When thou art gone, the solemn brood of care
Plod on, and each one as before will chase
His favorite phantom; yet all these shall leave
Their mirth and their employments, and shall come
And make their bed with thee. As the long train
Of ages glide away, the sons of men,
The youth in life’s green spring, and he who goes
In the full strength of years, matron and maid,
The speechless babe, and the gray-headed man—
Shall one by one be gathered to thy side,
By those, who in their turn shall follow them.
So live, that when thy summons comes to join
The innumerable caravan, which moves
To that mysterious realm, where each shall take
His chamber in the silent halls of death,
Thou go not, like the quarry-slave at night,
Scourged to his dungeon, but, sustained and soothed
By an unfaltering trust, approach thy grave,
Like one who wraps the drapery of his couch
This is not really my thing, but hey, whatever. It’s important in American literature. Initially, Richard Henry Dana (senior, not the Two Years Before the Mast son), who edited the North American Review, believed Bryant might have stolen it. He said he had seen nothing of this quality on this side of the Atlantic. But nope, Bryant was good at this. It was a huge sensation. It also made Bryant $15.
The lack of money in poetry led Bryant to keep plugging away at the law until the 1820s. In 1821, he got an invite from the Phi Beta Kappa chapter at Harvard to give a talk. So he wrote a long verse poem about American history up to the Revolution to present there. “The Ages” would be the first poem in Bryant’s soon to be published book Poems, that also included “Thanatopsis.” This is widely considered to be the first major book of poetry in American history. But still, it would take until the 1830s before he received wide recognition and some sense of financial stability. He finally decided to leave western Massachusetts for New York in 1825 and commit himself to the literary life. He had enough friends in the literary world of the U.S. to make this work by then, even if he wasn’t able to support himself through poetry. He became editor of the New York Review and then, when that wasn’t make much money, worked on the New York Evening Post as well. The Evening Post had been Alexander Hamilton’s paper. Bryant soon took it over. He also moved it significantly to the left. Even if he had started his literary life attacking Thomas Jefferson, by the 1820s, a supporter of Andrew Jackson and then even later, a supporter of anti-slavery third parties. He was for democracy and freedom, broadly defined. He came out in support of organized labor and used his platform to support strikes at a time when this was quite rare. He defended Irish immigrants against a readership that was strongly anti-Irish. He supported prison reform and abolitionism. He was an early member of the Republican Party, supported John C. Frémont in 1856 and then was a big supporter of Lincoln in 1860, when a lot of Republicans questioned whether the Illinois yokel should be their standard bearer instead of a more bombastic Republican like Seward or Chase. In fact, it was Bryant who introduced Lincoln at his legendary Cooper Union speech.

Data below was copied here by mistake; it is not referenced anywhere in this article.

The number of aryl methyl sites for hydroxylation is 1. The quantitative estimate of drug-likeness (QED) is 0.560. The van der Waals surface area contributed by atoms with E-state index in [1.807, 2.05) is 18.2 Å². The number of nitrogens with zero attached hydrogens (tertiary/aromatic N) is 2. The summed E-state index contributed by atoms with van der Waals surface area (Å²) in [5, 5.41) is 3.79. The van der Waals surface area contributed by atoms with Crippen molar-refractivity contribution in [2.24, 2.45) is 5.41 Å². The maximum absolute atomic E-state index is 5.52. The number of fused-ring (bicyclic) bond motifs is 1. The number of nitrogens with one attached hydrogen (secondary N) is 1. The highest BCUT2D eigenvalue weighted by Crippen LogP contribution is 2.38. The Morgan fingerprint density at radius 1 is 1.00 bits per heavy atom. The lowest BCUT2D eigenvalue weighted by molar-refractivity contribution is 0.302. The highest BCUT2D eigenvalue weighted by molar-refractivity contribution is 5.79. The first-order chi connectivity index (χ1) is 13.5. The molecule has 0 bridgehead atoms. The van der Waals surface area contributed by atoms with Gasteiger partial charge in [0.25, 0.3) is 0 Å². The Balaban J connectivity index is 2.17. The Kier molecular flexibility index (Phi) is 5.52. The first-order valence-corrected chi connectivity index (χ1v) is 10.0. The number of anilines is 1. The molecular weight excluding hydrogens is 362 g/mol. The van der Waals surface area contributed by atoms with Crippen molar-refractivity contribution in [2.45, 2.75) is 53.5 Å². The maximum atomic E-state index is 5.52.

Bryant continuing writing, publishing, and editing through his long life. By the time of the Civil War, he was truly one of America’s established intellectual elites. He mentored young poets such as Walt Whitman was a strong advocate for an American literary nationalism that broke from British traditions. He was key in the foundation of the Metropolitan Museum of Art and helped found the New York Medical College. He remained influential in American culture at least to the point when Martin Luther King would frequently quote him in speeches.
Bryant spent the rest of his life in New York after his 1825 move. He died in 1878, at the age of 83.
William Cullen Bryant is buried in Roslyn Cemetery, Roslyn, New York.
If you would like this series to visit other 19th century American poets, you can donate to cover the required expenses here. If you look in the Library of America’s 19th century poetry box set, Carlos Wilcox, just before Bryant, is in Hartford, and Maria Gowen Brooks, just after his entries, is in Brooklyn, which must have been an interesting journey given that she died of a tropical fever in Havana. Previous posts in this series are archived here.